(just a few moments ago)          Noel was here a few minutes ago.




                                        Past within KAHAPON (yesterday)

                kahapon                       Bumili siya ng libro kahapon.
                 (yesterday)                  I bought a book yesterday.

        kahapon ng umaga                      Dumating siya mula sa Bikol kahapon ng umaga.
            (yesterday morning)               She arrived from Bikol yesterday morning.

       kahapon ng tanghali                    Nagkita kami kahapon ng tanghali.
             (yesterday at noon)              We met yesterday at noon.
     kahapon ng hapon                          Umalis siya papuntang L.A. kahapon ng hapon.
        (yesterday afternoon)                  He left for L.A. yesterday afternoon.

kagabi~kahapon ng gabi                         Tumawag siya kagabi.
              (last night)                     He called last night.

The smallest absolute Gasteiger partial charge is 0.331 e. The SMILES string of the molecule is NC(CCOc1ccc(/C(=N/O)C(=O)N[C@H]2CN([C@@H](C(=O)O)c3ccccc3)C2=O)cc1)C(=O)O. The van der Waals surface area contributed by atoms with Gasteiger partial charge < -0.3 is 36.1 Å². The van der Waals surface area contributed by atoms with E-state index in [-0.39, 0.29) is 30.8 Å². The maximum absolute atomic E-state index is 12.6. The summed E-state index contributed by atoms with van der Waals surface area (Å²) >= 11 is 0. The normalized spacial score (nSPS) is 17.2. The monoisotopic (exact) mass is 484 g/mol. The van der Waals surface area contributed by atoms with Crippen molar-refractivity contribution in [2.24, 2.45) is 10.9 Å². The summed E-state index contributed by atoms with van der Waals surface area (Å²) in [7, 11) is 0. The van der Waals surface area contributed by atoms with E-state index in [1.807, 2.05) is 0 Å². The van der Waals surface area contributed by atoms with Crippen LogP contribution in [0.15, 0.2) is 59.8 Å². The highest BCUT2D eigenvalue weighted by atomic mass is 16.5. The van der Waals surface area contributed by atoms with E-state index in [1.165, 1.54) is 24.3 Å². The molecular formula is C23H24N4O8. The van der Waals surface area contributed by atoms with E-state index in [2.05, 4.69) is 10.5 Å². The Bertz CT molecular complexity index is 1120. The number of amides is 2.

Past within KAMAKALAWA (day before yesterday)

kamakalawa~noong isang araw                           Pumunta kami sa Laguna kamakalawa.
          (the day before yesterday)                  We went to Laguna the other day.

     kamakalawa ng umaga                              Umalis siya kamakalawa ng umaga.
      (in the morning of the other day)               He left in the morning of the other day.

    kamakalawa ng tanghali                            Nag-usap kami kamakalawa ng tanghali.
          (at noon of the other day)                  We talked at noon of the other day.

     kamakalawa ng hapon                              Nagsine kami kamakalawa ng hapon.
     (in the afternoon of the other day)              We watched a movie in the afternoon of the other day.

       kamakalawa ng gabi                             Nagdisko kami kamakalawa ng gabi.
   (in the evening/at night the other day)            We went to a disco/club the night before last.




                                       Relatively Remote Past - NOON (then)

             noon                          Nakatira kami sa Banawe noon.
              (then)                       We lived in Banawe then.

       noong + day                         Pumunta kami sa Cebu noong Sabado.
     (last + day of the week)              We went to Cebu last Saturday.

  noong isang linggo                       Nagbakasyon kami sa Boracay noong isang linggo.
            (last week)                    We spent our break in Boracay last week.